In recent years, traditional supply chains have been disrupted by extraordinary and unpredictable changes. Reliance on the just-in-time strategy exposes companies to risks that can jeopardize business continuity through shortages and service level disruptions. How can you build resilience and regain harmony in this vast logistics puzzle?
First of all, the famous just-in-time supply model requires some thought. “We may be moving from the just-in-time era to just-in-case era,” says Louis J. Duhamel, a strategic advisor at Deloitte.
The benefits of predictability
Organizations have a vested interest in rethinking their inventory management. “If you’re going to pay a lot of money for products from far away, it may be better in the short term to stock more. Then, at the same time, find a more regional supplier, even if it means helping them upgrade.”
While ordering in larger quantities to stockpile is more expensive upstream, you could achieve better margins through greater predictability in the medium and long term.
The power of automation
With the current labour shortage dragging on, automation and digital transformation also factor into the equation. The days when robots and the digital arsenal were perceived as “job thieves” are long gone.
Transforming practices and tackling the challenges of Industry 3.0 (process automation, modernization and digitization) are a must, even if they require time, investment and a clear strategic plan. You also need to be able to weather unexpected storms—health crises, effects of war, inflation, oil prices, weather events, demographic impact on the workforce or even container shortages.
The good news, according to Louis J. Duhamel, “is that manufacturers are naturally resilient and already equipped with solid tools.”
The benefits of transparency
Transparency is a crucial component in preventing supply chain derailments. “Don’t hide anything. If you anticipate a delay, it’s best to talk about it right away, and explain the reasons.”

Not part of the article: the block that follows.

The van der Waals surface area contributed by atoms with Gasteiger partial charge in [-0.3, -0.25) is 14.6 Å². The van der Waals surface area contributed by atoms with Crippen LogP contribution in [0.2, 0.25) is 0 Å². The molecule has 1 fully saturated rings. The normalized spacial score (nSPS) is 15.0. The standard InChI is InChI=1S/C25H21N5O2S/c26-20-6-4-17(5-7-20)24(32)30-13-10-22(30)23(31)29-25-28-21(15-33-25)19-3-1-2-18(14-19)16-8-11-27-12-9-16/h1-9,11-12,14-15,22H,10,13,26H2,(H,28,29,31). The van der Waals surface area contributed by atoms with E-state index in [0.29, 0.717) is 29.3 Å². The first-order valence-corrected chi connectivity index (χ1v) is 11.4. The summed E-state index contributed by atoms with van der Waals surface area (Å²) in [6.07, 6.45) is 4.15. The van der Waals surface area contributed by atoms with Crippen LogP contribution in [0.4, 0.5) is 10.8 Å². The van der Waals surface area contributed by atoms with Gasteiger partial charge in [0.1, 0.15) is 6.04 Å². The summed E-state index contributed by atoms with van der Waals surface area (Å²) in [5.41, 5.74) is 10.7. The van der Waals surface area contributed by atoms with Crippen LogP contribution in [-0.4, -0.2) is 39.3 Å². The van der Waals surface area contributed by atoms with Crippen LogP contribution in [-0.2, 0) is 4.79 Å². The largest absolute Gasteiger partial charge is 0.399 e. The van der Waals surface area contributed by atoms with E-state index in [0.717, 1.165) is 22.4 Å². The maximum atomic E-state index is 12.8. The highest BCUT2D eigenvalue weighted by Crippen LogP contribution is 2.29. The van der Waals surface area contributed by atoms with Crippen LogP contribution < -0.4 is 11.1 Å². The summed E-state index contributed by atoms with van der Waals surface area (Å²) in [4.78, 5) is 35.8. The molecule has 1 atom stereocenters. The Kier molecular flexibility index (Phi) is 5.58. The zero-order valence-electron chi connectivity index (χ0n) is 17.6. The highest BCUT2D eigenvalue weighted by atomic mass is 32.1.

One suggestion for companies is to accept to absorb some costs in order to better manage risk, sleep at night and avoid losing a big client due to repeated delays.
10 miscellaneous tips
- Reconsider the just-in-time model
- Find more “local” suppliers, on a continental scale
- Help suppliers get up to speed
- Assess the possibility of producing certain components yourself
- Increase the inventory and volume of items (perishable or not) stored
- Get substantial property and casualty insurance
- Invest in automation (robotization and digital operational core)
- Secure payment methods (currency risk, Incoterms, etc.)
- Reduce risks that impact certain margins
- Explore government grants and assistance
Moving from thought to action
For this transition to be optimal, teams need to be mobilized, and you need the support of specialists who can plot out the steps and guide the execution of strategic action plans.
These steps are all the more critical because they require many organizations to rethink their cash flow. If the just-in-time model favours short turnaround times between raw material or component order cycles and transaction cycles, the current reality is prone to destabilize cash flow.
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To learn more about these challenges and, their impacts and business opportunities, please watch a 90-minute webinar entitled Repenser sa chaîne d’approvisionnement : des solutions aux enjeux actuels et futurs (in French only). Offered free by Desjardins, this discussion brings together panelists on a very important topic.